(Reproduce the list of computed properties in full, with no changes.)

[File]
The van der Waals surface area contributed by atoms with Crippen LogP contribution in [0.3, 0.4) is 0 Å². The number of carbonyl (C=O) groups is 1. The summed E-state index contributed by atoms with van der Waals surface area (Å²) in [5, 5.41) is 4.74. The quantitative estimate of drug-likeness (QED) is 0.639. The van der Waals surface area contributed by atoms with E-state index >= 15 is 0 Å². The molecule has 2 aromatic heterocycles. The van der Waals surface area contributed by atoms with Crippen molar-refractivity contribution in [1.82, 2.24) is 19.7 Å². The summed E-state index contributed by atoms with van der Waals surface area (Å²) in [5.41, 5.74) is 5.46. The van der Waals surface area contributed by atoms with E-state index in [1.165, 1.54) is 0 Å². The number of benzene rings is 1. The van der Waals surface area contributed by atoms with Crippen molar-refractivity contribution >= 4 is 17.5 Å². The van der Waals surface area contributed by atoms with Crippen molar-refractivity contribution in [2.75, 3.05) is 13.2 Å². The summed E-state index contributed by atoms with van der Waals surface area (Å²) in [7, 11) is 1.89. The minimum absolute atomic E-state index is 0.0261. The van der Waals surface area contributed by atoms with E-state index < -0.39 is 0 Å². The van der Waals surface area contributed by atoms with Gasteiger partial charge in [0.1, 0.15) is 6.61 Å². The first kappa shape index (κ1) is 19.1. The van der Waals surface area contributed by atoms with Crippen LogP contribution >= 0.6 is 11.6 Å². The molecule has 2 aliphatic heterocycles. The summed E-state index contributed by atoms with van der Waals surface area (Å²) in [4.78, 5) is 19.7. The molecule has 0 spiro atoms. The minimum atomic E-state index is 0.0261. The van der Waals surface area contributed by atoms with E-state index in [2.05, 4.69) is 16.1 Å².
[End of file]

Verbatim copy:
The van der Waals surface area contributed by atoms with Crippen LogP contribution in [0.3, 0.4) is 0 Å². The number of carbonyl (C=O) groups is 1. The summed E-state index contributed by atoms with van der Waals surface area (Å²) in [5, 5.41) is 4.74. The quantitative estimate of drug-likeness (QED) is 0.639. The van der Waals surface area contributed by atoms with E-state index >= 15 is 0 Å². The molecule has 2 aromatic heterocycles. The van der Waals surface area contributed by atoms with Crippen molar-refractivity contribution in [1.82, 2.24) is 19.7 Å². The summed E-state index contributed by atoms with van der Waals surface area (Å²) in [5.41, 5.74) is 5.46. The van der Waals surface area contributed by atoms with E-state index in [1.165, 1.54) is 0 Å². The number of benzene rings is 1. The van der Waals surface area contributed by atoms with Crippen molar-refractivity contribution >= 4 is 17.5 Å². The van der Waals surface area contributed by atoms with Crippen molar-refractivity contribution in [2.75, 3.05) is 13.2 Å². The summed E-state index contributed by atoms with van der Waals surface area (Å²) in [7, 11) is 1.89. The minimum absolute atomic E-state index is 0.0261. The van der Waals surface area contributed by atoms with E-state index < -0.39 is 0 Å². The van der Waals surface area contributed by atoms with Gasteiger partial charge in [0.1, 0.15) is 6.61 Å². The first kappa shape index (κ1) is 19.1. The van der Waals surface area contributed by atoms with Crippen LogP contribution >= 0.6 is 11.6 Å². The molecule has 2 aliphatic heterocycles. The summed E-state index contributed by atoms with van der Waals surface area (Å²) in [4.78, 5) is 19.7. The molecule has 0 spiro atoms. The minimum atomic E-state index is 0.0261. The van der Waals surface area contributed by atoms with E-state index in [2.05, 4.69) is 16.1 Å².